Martin Farawell, Program Director, Poetry
Robert Frost is reputed to have said, “Poetry is what is lost in translation.” Poet and translator Peter Cole told a group of students at a recent Dodge Poetry Festival: “Poetry is what is found in translation.” Is Cole disagreeing with Frost? To find out, listen to Cole read his translation of a Taha Muhammad Ali poem as well as one of his own poems: “Coexistence: A Lost and Almost Found Poem.”
Now go back and listen again-but also watch Cole’s hands. He appears to be conducting the poems. This physicalization may help us understand one aspect of what both Frost and Cole mean by “poetry.” Cole is, perhaps unconsciously, showing us that both his translation and his own poem have a rhythmic shape. Indeed, he writes the shape of every line of both poems on the air.
Poets often speak of “listening for” the right word, phrase or line as if these were fragments of a piece of music whose complete sonic shape is only vaguely sensed at first, and that only emerges through careful attention. This is true regardless of whether the poets write in predetermined verse forms or in free-verse.
So Cole is not necessarily disagreeing with Frost. Perhaps part of what he means is that, as a translator, he must listen for the shape of the poem in its original language and then listen for the shape that poem wants to take in English. Through that process, he finds the poetry in both. That is wonderfully illustrated by listening to “Revenge,” read first in the original Arabic by Taha Muhammad Ali, and then in English by Peter Cole.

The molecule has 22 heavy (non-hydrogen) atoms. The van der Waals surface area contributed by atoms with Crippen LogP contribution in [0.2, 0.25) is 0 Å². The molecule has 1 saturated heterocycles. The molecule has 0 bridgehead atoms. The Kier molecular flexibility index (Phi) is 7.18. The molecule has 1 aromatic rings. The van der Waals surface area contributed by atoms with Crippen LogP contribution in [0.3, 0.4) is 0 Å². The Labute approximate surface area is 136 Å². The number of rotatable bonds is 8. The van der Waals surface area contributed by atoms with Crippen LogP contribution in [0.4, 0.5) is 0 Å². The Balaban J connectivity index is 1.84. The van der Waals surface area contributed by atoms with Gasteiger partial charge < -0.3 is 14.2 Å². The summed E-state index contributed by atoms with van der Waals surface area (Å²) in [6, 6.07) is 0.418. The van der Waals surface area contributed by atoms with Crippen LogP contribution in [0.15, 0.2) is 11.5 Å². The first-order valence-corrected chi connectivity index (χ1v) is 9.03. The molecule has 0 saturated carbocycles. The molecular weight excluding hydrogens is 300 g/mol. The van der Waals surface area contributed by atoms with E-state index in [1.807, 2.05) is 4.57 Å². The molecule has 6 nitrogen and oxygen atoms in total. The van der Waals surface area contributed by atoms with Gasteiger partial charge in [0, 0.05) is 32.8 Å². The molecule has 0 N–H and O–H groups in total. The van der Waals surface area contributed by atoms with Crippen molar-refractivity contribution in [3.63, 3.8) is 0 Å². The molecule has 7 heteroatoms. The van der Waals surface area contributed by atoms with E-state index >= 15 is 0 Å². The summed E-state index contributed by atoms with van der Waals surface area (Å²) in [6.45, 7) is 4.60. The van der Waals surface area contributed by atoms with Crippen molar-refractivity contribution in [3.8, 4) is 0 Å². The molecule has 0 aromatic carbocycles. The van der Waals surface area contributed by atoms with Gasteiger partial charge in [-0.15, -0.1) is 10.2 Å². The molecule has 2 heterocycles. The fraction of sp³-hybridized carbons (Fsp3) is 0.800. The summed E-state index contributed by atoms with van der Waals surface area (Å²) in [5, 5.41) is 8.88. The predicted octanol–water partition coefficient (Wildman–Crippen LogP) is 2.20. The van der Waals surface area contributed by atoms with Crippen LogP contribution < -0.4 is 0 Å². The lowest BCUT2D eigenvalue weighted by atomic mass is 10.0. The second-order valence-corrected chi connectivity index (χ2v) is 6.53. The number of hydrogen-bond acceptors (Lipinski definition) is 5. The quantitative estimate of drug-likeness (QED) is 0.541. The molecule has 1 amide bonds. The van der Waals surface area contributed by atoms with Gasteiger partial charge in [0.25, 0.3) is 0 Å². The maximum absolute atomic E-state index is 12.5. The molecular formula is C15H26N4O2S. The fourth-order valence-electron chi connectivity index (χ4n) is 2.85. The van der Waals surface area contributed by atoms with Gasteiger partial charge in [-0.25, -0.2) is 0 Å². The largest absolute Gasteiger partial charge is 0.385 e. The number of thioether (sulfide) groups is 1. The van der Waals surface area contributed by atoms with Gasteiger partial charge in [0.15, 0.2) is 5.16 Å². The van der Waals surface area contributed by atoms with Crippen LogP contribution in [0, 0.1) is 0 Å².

Peter Cole is one of our foremost translators of ancient and contemporary poetry of the Levant. He is deeply learned in this tradition, and this scholarship infuses his own poetry. It is clear that only someone widely read, curious about many subjects, informed about the news of his own time and possessing a deep knowledge of poetic traditions and forms could have written “Coexistence: A Lost and Almost Found Poem.” Yet, in his introduction, Cole stresses the chance nature of the poem, how its elements seemed to simply fall together. This reveals yet another truth about the nature of composition: It requires long, deep and careful preparation to take full advantage of the inspirations “chance” sometimes drops into our laps.
“Coexistence: A Lost and Almost Found Poem” can be found in Things on which I’ve Stumbled. Peter Cole’s translation of “Revenge” appears in So What: New and Selected Poems. Visit the 2008 Dodge Poetry Festival Poet Pages for a biography of Peter Cole.
Be sure to return for upcoming Poetry Fridays, when we will feature many poets from past Dodge Poetry Festivals in the weeks ahead, including Martín Espada, Joy Harjo, Jane Hirshfield, Charles Simic, C. D. Wright and others.
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